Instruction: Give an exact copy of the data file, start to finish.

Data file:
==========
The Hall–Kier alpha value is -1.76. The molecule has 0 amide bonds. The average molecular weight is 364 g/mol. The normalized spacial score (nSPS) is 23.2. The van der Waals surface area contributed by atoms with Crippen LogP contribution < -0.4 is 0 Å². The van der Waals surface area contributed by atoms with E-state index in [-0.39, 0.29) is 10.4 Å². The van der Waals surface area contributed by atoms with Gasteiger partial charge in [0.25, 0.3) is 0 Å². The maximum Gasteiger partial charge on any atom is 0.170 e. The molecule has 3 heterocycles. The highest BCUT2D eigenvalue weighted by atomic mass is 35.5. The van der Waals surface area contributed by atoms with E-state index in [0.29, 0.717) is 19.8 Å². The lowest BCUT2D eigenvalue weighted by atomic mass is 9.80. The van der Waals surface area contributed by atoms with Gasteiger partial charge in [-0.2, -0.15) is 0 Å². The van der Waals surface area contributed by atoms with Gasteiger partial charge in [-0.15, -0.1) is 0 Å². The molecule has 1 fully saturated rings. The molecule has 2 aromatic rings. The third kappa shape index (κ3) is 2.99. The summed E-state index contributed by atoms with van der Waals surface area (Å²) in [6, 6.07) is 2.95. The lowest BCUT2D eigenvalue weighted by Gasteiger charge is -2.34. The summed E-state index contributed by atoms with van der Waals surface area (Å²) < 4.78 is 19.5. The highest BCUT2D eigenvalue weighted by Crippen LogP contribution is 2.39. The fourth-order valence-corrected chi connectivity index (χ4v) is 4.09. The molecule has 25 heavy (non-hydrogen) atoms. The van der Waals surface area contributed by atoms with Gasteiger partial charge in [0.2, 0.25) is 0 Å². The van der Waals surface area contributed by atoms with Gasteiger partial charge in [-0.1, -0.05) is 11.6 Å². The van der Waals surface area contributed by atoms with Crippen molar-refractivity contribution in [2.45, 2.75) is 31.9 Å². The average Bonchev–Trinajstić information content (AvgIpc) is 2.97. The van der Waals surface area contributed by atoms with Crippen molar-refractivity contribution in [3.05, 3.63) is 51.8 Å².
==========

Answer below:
The Hall–Kier alpha value is -1.76. The molecule has 0 amide bonds. The average molecular weight is 364 g/mol. The normalized spacial score (nSPS) is 23.2. The van der Waals surface area contributed by atoms with Crippen LogP contribution < -0.4 is 0 Å². The van der Waals surface area contributed by atoms with E-state index in [-0.39, 0.29) is 10.4 Å². The van der Waals surface area contributed by atoms with Gasteiger partial charge in [0.25, 0.3) is 0 Å². The maximum Gasteiger partial charge on any atom is 0.170 e. The molecule has 3 heterocycles. The highest BCUT2D eigenvalue weighted by atomic mass is 35.5. The van der Waals surface area contributed by atoms with E-state index in [0.29, 0.717) is 19.8 Å². The lowest BCUT2D eigenvalue weighted by atomic mass is 9.80. The van der Waals surface area contributed by atoms with Gasteiger partial charge in [-0.2, -0.15) is 0 Å². The van der Waals surface area contributed by atoms with Gasteiger partial charge in [-0.15, -0.1) is 0 Å². The molecule has 1 fully saturated rings. The molecule has 2 aromatic rings. The third kappa shape index (κ3) is 2.99. The summed E-state index contributed by atoms with van der Waals surface area (Å²) in [6, 6.07) is 2.95. The lowest BCUT2D eigenvalue weighted by Gasteiger charge is -2.34. The summed E-state index contributed by atoms with van der Waals surface area (Å²) < 4.78 is 19.5. The highest BCUT2D eigenvalue weighted by Crippen LogP contribution is 2.39. The fourth-order valence-corrected chi connectivity index (χ4v) is 4.09. The molecule has 25 heavy (non-hydrogen) atoms. The van der Waals surface area contributed by atoms with Gasteiger partial charge in [0.2, 0.25) is 0 Å². The van der Waals surface area contributed by atoms with Gasteiger partial charge in [-0.1, -0.05) is 11.6 Å². The van der Waals surface area contributed by atoms with Crippen molar-refractivity contribution in [2.45, 2.75) is 31.9 Å². The average Bonchev–Trinajstić information content (AvgIpc) is 2.97. The van der Waals surface area contributed by atoms with Crippen molar-refractivity contribution in [3.05, 3.63) is 51.8 Å².